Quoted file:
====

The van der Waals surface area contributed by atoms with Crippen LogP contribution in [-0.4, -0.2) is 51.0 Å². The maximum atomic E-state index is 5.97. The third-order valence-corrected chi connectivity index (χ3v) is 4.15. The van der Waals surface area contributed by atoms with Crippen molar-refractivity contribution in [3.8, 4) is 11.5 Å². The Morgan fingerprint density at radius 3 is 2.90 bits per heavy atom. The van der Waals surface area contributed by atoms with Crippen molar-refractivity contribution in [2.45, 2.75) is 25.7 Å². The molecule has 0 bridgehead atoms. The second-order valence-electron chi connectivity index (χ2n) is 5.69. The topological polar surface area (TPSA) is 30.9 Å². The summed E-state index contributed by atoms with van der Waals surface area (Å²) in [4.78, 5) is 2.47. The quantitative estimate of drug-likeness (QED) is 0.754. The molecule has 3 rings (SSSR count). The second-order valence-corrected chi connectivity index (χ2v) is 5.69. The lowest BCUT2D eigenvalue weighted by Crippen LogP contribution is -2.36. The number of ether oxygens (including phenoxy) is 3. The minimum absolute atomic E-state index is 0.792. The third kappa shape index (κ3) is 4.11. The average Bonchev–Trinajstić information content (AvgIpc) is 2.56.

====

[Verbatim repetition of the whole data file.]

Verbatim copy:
The van der Waals surface area contributed by atoms with Crippen LogP contribution in [-0.4, -0.2) is 51.0 Å². The maximum atomic E-state index is 5.97. The third-order valence-corrected chi connectivity index (χ3v) is 4.15. The van der Waals surface area contributed by atoms with Crippen molar-refractivity contribution in [3.8, 4) is 11.5 Å². The Morgan fingerprint density at radius 3 is 2.90 bits per heavy atom. The van der Waals surface area contributed by atoms with Crippen molar-refractivity contribution in [2.45, 2.75) is 25.7 Å². The molecule has 0 bridgehead atoms. The second-order valence-electron chi connectivity index (χ2n) is 5.69. The topological polar surface area (TPSA) is 30.9 Å². The summed E-state index contributed by atoms with van der Waals surface area (Å²) in [4.78, 5) is 2.47. The quantitative estimate of drug-likeness (QED) is 0.754. The molecule has 3 rings (SSSR count). The second-order valence-corrected chi connectivity index (χ2v) is 5.69. The lowest BCUT2D eigenvalue weighted by Crippen LogP contribution is -2.36. The number of ether oxygens (including phenoxy) is 3. The minimum absolute atomic E-state index is 0.792. The third kappa shape index (κ3) is 4.11. The average Bonchev–Trinajstić information content (AvgIpc) is 2.56.